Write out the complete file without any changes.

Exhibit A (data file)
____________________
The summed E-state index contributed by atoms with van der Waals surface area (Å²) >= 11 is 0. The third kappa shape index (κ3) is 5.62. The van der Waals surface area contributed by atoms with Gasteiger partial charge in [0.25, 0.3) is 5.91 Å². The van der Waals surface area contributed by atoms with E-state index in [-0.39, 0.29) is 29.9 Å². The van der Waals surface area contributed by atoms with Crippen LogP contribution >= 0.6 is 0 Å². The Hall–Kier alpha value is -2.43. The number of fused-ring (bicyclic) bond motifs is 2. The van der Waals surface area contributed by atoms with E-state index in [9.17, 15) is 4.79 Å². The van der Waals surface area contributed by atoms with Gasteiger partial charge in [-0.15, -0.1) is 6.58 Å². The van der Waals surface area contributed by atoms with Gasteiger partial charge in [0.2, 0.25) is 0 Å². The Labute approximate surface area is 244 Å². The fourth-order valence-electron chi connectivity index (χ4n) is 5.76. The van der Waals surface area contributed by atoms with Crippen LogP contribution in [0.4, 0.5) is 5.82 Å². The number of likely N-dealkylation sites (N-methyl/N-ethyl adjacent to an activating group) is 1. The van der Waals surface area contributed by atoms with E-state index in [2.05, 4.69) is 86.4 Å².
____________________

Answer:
The summed E-state index contributed by atoms with van der Waals surface area (Å²) >= 11 is 0. The third kappa shape index (κ3) is 5.62. The van der Waals surface area contributed by atoms with Gasteiger partial charge in [0.25, 0.3) is 5.91 Å². The van der Waals surface area contributed by atoms with E-state index in [-0.39, 0.29) is 29.9 Å². The van der Waals surface area contributed by atoms with Crippen LogP contribution >= 0.6 is 0 Å². The Hall–Kier alpha value is -2.43. The number of fused-ring (bicyclic) bond motifs is 2. The van der Waals surface area contributed by atoms with E-state index in [9.17, 15) is 4.79 Å². The van der Waals surface area contributed by atoms with Gasteiger partial charge in [-0.15, -0.1) is 6.58 Å². The van der Waals surface area contributed by atoms with Gasteiger partial charge in [0.2, 0.25) is 0 Å². The Labute approximate surface area is 244 Å². The fourth-order valence-electron chi connectivity index (χ4n) is 5.76. The van der Waals surface area contributed by atoms with Crippen LogP contribution in [0.4, 0.5) is 5.82 Å². The number of likely N-dealkylation sites (N-methyl/N-ethyl adjacent to an activating group) is 1. The van der Waals surface area contributed by atoms with E-state index in [2.05, 4.69) is 86.4 Å².